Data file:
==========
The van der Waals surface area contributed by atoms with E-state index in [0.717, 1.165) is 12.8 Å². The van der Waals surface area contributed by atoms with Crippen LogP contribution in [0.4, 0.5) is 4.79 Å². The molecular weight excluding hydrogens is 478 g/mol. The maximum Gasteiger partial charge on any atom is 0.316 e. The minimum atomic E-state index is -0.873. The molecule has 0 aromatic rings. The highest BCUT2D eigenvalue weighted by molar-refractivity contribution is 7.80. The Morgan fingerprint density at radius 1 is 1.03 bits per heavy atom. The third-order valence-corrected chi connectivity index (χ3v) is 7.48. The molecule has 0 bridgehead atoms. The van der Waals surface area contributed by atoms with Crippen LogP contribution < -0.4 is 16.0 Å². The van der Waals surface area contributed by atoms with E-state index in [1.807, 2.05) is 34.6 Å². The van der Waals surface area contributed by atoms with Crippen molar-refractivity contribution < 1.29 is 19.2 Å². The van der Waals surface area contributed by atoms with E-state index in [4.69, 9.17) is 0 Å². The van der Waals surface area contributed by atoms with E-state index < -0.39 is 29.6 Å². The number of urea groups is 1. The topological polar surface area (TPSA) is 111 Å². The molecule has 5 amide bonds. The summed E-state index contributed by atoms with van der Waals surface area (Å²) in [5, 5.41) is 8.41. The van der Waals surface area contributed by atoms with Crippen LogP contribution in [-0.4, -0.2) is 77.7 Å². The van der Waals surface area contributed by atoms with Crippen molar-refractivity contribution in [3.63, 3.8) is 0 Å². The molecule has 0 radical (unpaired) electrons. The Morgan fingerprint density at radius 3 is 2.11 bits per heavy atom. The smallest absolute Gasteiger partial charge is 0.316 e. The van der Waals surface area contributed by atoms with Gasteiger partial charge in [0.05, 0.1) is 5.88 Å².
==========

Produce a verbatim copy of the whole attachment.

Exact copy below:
The van der Waals surface area contributed by atoms with E-state index in [0.717, 1.165) is 12.8 Å². The van der Waals surface area contributed by atoms with Crippen LogP contribution in [0.4, 0.5) is 4.79 Å². The molecular weight excluding hydrogens is 478 g/mol. The maximum Gasteiger partial charge on any atom is 0.316 e. The minimum atomic E-state index is -0.873. The molecule has 0 aromatic rings. The highest BCUT2D eigenvalue weighted by molar-refractivity contribution is 7.80. The Morgan fingerprint density at radius 1 is 1.03 bits per heavy atom. The third-order valence-corrected chi connectivity index (χ3v) is 7.48. The molecule has 0 bridgehead atoms. The van der Waals surface area contributed by atoms with Crippen LogP contribution < -0.4 is 16.0 Å². The van der Waals surface area contributed by atoms with E-state index in [1.807, 2.05) is 34.6 Å². The van der Waals surface area contributed by atoms with Crippen molar-refractivity contribution < 1.29 is 19.2 Å². The van der Waals surface area contributed by atoms with E-state index in [4.69, 9.17) is 0 Å². The van der Waals surface area contributed by atoms with E-state index < -0.39 is 29.6 Å². The number of urea groups is 1. The topological polar surface area (TPSA) is 111 Å². The molecule has 5 amide bonds. The summed E-state index contributed by atoms with van der Waals surface area (Å²) in [5, 5.41) is 8.41. The van der Waals surface area contributed by atoms with Crippen LogP contribution in [-0.4, -0.2) is 77.7 Å². The van der Waals surface area contributed by atoms with Crippen molar-refractivity contribution in [3.63, 3.8) is 0 Å². The molecule has 0 radical (unpaired) electrons. The Morgan fingerprint density at radius 3 is 2.11 bits per heavy atom. The smallest absolute Gasteiger partial charge is 0.316 e. The van der Waals surface area contributed by atoms with Gasteiger partial charge in [0.05, 0.1) is 5.88 Å².